And he just doesn't seem to grasp or understand, Mr. Trump, the majesty and the power of the office.
And I think Bob Dallek, the presidential historian, very respected, said that this behavior is beneath the dignity of the office. And it really is. And I don't think he grasps it and understands it, the Boeing thing being one example, where you can move stock by just an idle comment.
But it's intimidating. It's silencing. It's a chilling effect. And it's decidedly unpresidential.
JUDY WOODRUFF: David, go ahead.
DAVID BROOKS: To a lot of people, it just seems like an active presidency, like he's being active on behalf of the American people.
And I do think, oh, the Carrier thing, I hated it as a policy matter, but at least he's hammering — he's saving jobs. He's doing stuff. Obama never did any of this stuff.
People have a different conception of what the presidency should be.
MARK SHIELDS: But it isn't Carrier. I'm talking about tweeting.
DAVID BROOKS: Yes.
MARK SHIELDS: I'm talking about tweeting against an individual and holding that individual — like Jeff Zeleny of CNN, terrific reporter, holding him up to ridicule for doing his job.
JUDY WOODRUFF: Well, and in connection with that, I want to ask you quickly, we did a segment, Hari did an interview about this earlier in the show, Mark, about the — we call it fake news. And we were just sitting here saying that doesn't do justice to what's been going on.
MARK SHIELDS: Lying.
JUDY WOODRUFF: It's lies that are out there.
MARK SHIELDS: Right. Yes.
JUDY WOODRUFF: Michael Flynn — General Michael Flynn, who has been chosen to be the president's national security adviser, his son was actively tweeting, repeating some of these stories that were completely false about a pizza place in Washington being a place where there was a pedophile ring going on involving Hillary Clinton and her chief of staff.
A man from North Carolina — this was all in the news last week — comes to Washington with a gun, shoots it inside. This is a family place.
MARK SHIELDS: It's a family place, where — Comet Ping Pong, where — pizza — where my 10-year-old granddaughter, Frances, I attended her 10th birthday party there recently in the back room with the ping-pong. It very much of a family — it has great pizza. It's a very popular place.
It's a total fabrication. It's worse than a fabrication. It's a slur and a libel. This — Alex Jones is involved in this, the radio personality, talks about Hillary Clinton murdering young children.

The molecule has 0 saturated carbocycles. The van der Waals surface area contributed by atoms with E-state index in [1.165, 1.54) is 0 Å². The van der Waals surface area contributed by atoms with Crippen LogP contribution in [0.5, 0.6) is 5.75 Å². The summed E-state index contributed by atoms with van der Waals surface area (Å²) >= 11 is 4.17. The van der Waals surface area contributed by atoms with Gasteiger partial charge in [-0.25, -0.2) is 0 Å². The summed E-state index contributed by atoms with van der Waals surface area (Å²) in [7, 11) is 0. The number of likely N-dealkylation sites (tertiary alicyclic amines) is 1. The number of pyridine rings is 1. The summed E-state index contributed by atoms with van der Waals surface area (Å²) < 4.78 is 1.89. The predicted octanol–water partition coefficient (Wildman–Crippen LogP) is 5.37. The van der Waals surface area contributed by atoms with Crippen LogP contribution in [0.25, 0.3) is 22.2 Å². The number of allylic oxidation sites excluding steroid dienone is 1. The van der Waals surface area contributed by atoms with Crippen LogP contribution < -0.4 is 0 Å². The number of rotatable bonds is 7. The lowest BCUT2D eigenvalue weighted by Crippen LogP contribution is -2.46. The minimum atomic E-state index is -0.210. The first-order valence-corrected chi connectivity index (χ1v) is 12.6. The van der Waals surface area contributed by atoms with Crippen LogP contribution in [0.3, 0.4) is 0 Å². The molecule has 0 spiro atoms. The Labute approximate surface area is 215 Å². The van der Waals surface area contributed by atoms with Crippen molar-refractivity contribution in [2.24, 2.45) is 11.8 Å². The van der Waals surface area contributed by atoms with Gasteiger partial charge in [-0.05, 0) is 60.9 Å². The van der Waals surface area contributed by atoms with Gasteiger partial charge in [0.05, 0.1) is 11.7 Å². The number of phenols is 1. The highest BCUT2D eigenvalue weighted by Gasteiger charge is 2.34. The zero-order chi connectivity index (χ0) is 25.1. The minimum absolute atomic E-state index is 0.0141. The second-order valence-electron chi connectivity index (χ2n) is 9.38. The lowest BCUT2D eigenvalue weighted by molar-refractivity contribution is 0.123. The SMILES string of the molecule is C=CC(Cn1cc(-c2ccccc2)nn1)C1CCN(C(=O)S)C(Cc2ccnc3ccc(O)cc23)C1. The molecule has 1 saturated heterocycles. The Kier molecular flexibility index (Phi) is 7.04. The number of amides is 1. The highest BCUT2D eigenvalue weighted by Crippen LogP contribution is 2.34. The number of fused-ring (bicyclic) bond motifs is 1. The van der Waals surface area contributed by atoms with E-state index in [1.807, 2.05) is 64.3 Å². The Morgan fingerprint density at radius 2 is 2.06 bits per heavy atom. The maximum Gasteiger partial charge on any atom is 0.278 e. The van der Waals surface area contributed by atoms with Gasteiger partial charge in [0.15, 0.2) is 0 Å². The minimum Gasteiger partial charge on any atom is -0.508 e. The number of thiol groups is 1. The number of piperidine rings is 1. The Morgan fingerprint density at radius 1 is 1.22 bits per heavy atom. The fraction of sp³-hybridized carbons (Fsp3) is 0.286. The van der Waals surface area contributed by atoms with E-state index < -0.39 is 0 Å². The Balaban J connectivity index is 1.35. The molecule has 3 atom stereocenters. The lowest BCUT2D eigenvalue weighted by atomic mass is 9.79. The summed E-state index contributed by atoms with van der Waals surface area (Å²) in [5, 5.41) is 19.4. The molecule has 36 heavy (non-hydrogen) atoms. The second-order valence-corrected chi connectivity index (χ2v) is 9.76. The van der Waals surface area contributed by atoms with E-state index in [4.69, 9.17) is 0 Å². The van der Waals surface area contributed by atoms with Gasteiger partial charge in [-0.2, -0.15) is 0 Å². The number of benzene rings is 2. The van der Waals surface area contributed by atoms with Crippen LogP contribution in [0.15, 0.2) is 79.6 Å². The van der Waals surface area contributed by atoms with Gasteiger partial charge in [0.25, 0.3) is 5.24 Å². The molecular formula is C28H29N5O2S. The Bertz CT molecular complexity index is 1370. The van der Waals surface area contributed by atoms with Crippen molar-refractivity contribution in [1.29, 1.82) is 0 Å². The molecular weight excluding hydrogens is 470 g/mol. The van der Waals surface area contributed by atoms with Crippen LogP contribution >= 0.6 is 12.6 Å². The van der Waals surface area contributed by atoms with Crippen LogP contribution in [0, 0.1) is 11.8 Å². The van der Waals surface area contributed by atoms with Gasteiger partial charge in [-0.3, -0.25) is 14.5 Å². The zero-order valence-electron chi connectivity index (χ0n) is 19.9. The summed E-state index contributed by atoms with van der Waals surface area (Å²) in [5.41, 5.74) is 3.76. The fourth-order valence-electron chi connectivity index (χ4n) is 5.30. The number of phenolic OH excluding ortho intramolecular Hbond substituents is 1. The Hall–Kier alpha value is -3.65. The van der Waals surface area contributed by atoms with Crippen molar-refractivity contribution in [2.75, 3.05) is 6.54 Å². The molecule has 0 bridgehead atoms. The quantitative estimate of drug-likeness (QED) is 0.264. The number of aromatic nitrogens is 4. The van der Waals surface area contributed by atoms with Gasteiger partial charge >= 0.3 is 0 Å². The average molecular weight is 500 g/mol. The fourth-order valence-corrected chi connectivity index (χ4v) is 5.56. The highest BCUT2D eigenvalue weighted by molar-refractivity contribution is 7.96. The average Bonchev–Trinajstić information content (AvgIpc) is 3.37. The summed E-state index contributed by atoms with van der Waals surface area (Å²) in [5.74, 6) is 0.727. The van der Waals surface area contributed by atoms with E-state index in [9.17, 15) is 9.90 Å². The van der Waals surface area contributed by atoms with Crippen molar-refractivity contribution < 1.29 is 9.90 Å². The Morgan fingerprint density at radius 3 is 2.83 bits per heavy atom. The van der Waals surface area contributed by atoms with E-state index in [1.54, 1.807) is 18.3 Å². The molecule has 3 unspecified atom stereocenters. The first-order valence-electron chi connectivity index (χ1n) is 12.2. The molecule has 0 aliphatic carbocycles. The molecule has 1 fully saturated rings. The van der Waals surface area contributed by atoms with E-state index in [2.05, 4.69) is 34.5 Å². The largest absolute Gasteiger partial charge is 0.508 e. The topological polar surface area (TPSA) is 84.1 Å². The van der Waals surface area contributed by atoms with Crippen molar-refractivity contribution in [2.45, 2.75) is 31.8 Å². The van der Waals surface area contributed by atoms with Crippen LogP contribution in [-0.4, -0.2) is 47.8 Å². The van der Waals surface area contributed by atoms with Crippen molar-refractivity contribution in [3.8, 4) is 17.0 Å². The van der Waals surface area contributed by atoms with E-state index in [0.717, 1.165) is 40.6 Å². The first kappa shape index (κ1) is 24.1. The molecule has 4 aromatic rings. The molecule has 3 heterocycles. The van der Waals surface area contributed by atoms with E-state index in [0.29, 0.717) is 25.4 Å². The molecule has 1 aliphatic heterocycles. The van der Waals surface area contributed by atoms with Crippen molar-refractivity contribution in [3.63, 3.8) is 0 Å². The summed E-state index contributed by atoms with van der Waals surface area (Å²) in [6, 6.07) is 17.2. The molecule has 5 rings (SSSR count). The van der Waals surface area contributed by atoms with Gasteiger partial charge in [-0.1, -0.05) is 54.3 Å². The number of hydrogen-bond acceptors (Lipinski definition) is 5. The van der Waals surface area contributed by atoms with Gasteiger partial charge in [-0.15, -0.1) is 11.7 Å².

JUDY WOODRUFF: Yes.
MARK SHIELDS: I mean, it just has to be confronted.
And I thought Marc Fisher did a great job in The Washington Post, and he with his interview with Hari, in shooting it down. But if you have got to spend all your time shooting this stuff down, Judy…
DAVID BROOKS: Yes.
Somebody wrote a story about me where I allegedly called for Donald Trump's assassination. And it was a long 1,500-word, very carefully written piece of reportage, where I allegedly gave an interview to a radio station that doesn't exist.
And it was like being in a different, alternative — alternative universe in a novel, like some other novel, when, suddenly, the effects come back and hit me in real life.
And what's troubling is the professionalism with which it's done and how distrust of the media then leads to this extreme naivete, where people will believe anything.
MARK SHIELDS: Yes.
JUDY WOODRUFF: We're all used to people stretching the truth in what we do in journalism, but it's just — it's beyond the pale.
Just 40 seconds left, Mark. John Glenn, we lost a great American hero yesterday. What did he represent to this country?
MARK SHIELDS: Twenty-three years as a Marine jet pilot, combat pilot, 149 missions in two wars, first American to orbit the Earth, at a time when the United States was feeling — more than that, it gave the country a lift.
And, most of all, all he was about, he was everything that he seemed to be and more. He was the genuine article.
The thing, Judy, to remember about John Glenn is that he had had the ultimate in praise and national attention. He was an icon. All he wanted to do — he didn't need validation. He didn't need an ego fix. All he wanted to do was public service. And he did it. And he was a great senator and a great American.
DAVID BROOKS: Just Midwestern decency, yes.
MARK SHIELDS: Yes.
JUDY WOODRUFF: David Brooks, Mark Shields, we thank you.
And we remember John Glenn.